What Are The Causes Of Diabetes?
Research into diabetes is increasing all the time. Despite this no one actually knows what specifically causes diabetes. This has led to a number of rumours circulating some which are partially true and others which hold no truth at all. In this article I will be discussing what is known about the causes of diabetes.
1) GENERAL CAUSES:- We know that diabetes develops as a result of your body’s cells not getting enough insulin (a hormone which helps convert blood sugar/glucose into energy). This is usually because your pancreas fails to generate enough insulin or because your body’s cells start to resist insulin. Although we know what leads to the development of diabetes we do not currently know why this happens in certain individuals and not others.
2) GESTATIONAL DIABETES (GDM):- Again we do not know the exact causes of GDM although it is strongly linked with hormonal changes that occur during the second and third trimesters of pregnancy. During this time the placenta releases hormones which block the normal action of insulin to ensure that the growing baby gets enough glucose. This causes pregnant women’s insulin needs to increase by two or three times the normal rate. Failure to meet this need leads to the onset of GDM. Approximately 5% of pregnant women develop GDM and although we have a good idea of what causes it, we do not know why it affects certain women and not others. There are a number of associated risk factors but currently no definitive reason.
3) TYPE 1 DIABETES:- Type 1 diabetes is caused by damage to the pancreas as the result of an auto-immune attack where the body’s immune system starts to attack the insulin producing beta cells of the pancreas. Once more, whilst we know what causes type 1 diabetes we are still unsure what triggers this response. A number of suggestions have been put forward (including viral infections and faulty nerves) but currently none of these suggestions can be applied universally.
4) TYPE 2 DIABETES AND PRE-DIABETES:- Pre-diabetes is an early form of type 2 diabetes and the causes of each are very similar. Type 2 diabetes develops when the body stops responding to insulin. The pancreas reacts by producing additional insulin and the liver responds by releasing extra glucose. Over time this limits the effectiveness of the pancreas and further increases insulin resistance in the body. As with the other types of diabetes we do not know what causes the above reaction. However, there is very strong evidence that type 2 diabetes is linked to age, ethnicity, family history, inactivity and obesity.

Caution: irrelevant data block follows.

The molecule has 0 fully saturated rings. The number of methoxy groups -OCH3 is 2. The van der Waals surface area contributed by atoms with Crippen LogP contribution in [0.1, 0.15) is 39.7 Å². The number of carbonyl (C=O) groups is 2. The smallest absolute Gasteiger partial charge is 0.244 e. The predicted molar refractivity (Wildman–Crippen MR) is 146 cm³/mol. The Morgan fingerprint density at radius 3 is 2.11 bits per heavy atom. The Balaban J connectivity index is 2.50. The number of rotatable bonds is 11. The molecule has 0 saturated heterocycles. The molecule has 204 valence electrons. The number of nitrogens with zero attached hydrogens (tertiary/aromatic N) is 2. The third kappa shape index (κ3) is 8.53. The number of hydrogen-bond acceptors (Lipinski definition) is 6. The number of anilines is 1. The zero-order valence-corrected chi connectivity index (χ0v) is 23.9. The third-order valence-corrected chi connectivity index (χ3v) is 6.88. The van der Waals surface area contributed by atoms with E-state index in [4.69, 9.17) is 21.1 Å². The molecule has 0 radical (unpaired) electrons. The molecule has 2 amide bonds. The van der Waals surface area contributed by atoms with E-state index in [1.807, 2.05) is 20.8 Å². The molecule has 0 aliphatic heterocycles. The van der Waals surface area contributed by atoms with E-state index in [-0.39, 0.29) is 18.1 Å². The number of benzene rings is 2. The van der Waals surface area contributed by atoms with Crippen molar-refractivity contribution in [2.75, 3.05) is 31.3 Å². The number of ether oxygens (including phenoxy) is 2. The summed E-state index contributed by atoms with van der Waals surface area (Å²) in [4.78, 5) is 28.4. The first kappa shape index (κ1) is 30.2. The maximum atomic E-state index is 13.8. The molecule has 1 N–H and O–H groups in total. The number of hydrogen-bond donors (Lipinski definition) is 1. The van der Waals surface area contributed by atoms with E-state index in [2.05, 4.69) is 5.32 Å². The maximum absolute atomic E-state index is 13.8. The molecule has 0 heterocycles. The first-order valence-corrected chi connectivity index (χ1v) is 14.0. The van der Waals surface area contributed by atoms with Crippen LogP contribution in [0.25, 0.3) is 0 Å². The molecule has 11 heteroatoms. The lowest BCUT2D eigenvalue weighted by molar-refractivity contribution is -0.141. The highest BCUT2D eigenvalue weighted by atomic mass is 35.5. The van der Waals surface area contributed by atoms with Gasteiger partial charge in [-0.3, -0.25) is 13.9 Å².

5) RUMOURS:- Since the exact cause of diabetes is unknown, there are a number of false suggestions floating around. These include diabetes being contagious (there is a hereditary element but it cannot be passed directly from person to person), diabetes being caused by sugar (excessive sugar consumption does not cause diabetes but is linked with obesity, a diabetes risk factor) and stress causing diabetes (stress can aggravate the condition in diabetics but there is currently no evidence that it causes diabetes).
Currently, we have a general understanding of what happens inside our bodies to cause diabetes. However, the trigger behind these causes is still a mystery. Perhaps the strongest link is that between inactivity, obesity and type 2 diabetes but even this does not fully explain why some obese individuals never develop the disease. As research into the causes of diabetes continues, the best advice is to try and keep your blood sugar levels within a normal range. Keeping your weight under control, exercising regularly and eating a healthy diet can all play their part in this process.
Every intention has been made to make this article accurate and informative but it is intended for general information only. Diabetes is a medical condition and this article is not intended as a substitute for the advice of your doctor or a qualified medical practitioner. If you have any concerns regarding any form of diabetes you should seek the advice of your doctor immediately.
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